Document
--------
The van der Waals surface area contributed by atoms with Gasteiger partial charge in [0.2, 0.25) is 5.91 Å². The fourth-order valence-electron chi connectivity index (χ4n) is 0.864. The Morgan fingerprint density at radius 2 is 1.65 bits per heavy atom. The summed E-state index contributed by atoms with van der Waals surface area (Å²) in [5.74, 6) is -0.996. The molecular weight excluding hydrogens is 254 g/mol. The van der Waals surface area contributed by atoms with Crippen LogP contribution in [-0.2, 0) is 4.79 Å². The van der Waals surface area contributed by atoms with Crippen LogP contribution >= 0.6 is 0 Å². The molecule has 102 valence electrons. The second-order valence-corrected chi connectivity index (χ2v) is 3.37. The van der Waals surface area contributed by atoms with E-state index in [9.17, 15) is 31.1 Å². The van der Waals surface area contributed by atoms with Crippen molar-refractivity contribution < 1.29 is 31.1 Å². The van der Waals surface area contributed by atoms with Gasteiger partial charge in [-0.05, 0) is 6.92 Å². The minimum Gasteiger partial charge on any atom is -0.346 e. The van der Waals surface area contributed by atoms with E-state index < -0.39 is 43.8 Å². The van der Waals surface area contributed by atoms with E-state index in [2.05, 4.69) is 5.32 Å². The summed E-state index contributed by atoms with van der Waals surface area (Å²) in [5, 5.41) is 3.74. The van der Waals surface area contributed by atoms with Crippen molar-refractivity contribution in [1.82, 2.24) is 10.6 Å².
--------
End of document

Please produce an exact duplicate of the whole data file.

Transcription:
The van der Waals surface area contributed by atoms with Gasteiger partial charge in [0.2, 0.25) is 5.91 Å². The fourth-order valence-electron chi connectivity index (χ4n) is 0.864. The Morgan fingerprint density at radius 2 is 1.65 bits per heavy atom. The summed E-state index contributed by atoms with van der Waals surface area (Å²) in [5.74, 6) is -0.996. The molecular weight excluding hydrogens is 254 g/mol. The van der Waals surface area contributed by atoms with Crippen LogP contribution in [-0.2, 0) is 4.79 Å². The van der Waals surface area contributed by atoms with Crippen LogP contribution >= 0.6 is 0 Å². The molecule has 102 valence electrons. The second-order valence-corrected chi connectivity index (χ2v) is 3.37. The van der Waals surface area contributed by atoms with E-state index in [9.17, 15) is 31.1 Å². The van der Waals surface area contributed by atoms with Crippen molar-refractivity contribution < 1.29 is 31.1 Å². The van der Waals surface area contributed by atoms with Gasteiger partial charge in [-0.05, 0) is 6.92 Å². The minimum Gasteiger partial charge on any atom is -0.346 e. The van der Waals surface area contributed by atoms with E-state index < -0.39 is 43.8 Å². The van der Waals surface area contributed by atoms with E-state index in [2.05, 4.69) is 5.32 Å². The summed E-state index contributed by atoms with van der Waals surface area (Å²) in [5, 5.41) is 3.74. The van der Waals surface area contributed by atoms with Crippen molar-refractivity contribution in [1.82, 2.24) is 10.6 Å².